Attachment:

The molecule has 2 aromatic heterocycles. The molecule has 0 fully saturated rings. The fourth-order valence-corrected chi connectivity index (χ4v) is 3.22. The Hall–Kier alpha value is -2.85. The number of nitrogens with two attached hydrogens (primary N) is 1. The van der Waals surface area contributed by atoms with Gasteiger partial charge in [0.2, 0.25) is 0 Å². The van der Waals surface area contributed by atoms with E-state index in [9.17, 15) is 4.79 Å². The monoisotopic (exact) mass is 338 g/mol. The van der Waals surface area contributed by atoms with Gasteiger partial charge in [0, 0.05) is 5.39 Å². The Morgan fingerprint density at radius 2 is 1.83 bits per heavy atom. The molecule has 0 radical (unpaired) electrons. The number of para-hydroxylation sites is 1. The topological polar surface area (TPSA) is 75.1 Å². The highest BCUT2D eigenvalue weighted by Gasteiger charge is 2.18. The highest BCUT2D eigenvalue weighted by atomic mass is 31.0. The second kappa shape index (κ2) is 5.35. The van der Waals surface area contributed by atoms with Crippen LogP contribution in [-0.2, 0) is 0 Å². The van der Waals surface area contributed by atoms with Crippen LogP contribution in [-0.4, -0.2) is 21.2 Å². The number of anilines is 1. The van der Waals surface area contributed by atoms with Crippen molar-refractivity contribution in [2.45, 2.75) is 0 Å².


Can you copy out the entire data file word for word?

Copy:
The molecule has 2 aromatic heterocycles. The molecule has 0 fully saturated rings. The fourth-order valence-corrected chi connectivity index (χ4v) is 3.22. The Hall–Kier alpha value is -2.85. The number of nitrogens with two attached hydrogens (primary N) is 1. The van der Waals surface area contributed by atoms with Gasteiger partial charge in [0.2, 0.25) is 0 Å². The van der Waals surface area contributed by atoms with E-state index in [9.17, 15) is 4.79 Å². The monoisotopic (exact) mass is 338 g/mol. The van der Waals surface area contributed by atoms with Gasteiger partial charge in [0, 0.05) is 5.39 Å². The Morgan fingerprint density at radius 2 is 1.83 bits per heavy atom. The molecule has 0 radical (unpaired) electrons. The number of para-hydroxylation sites is 1. The topological polar surface area (TPSA) is 75.1 Å². The highest BCUT2D eigenvalue weighted by Gasteiger charge is 2.18. The highest BCUT2D eigenvalue weighted by atomic mass is 31.0. The second kappa shape index (κ2) is 5.35. The van der Waals surface area contributed by atoms with Crippen LogP contribution in [-0.2, 0) is 0 Å². The van der Waals surface area contributed by atoms with Crippen LogP contribution in [-0.4, -0.2) is 21.2 Å². The number of anilines is 1. The van der Waals surface area contributed by atoms with Crippen molar-refractivity contribution in [2.45, 2.75) is 0 Å².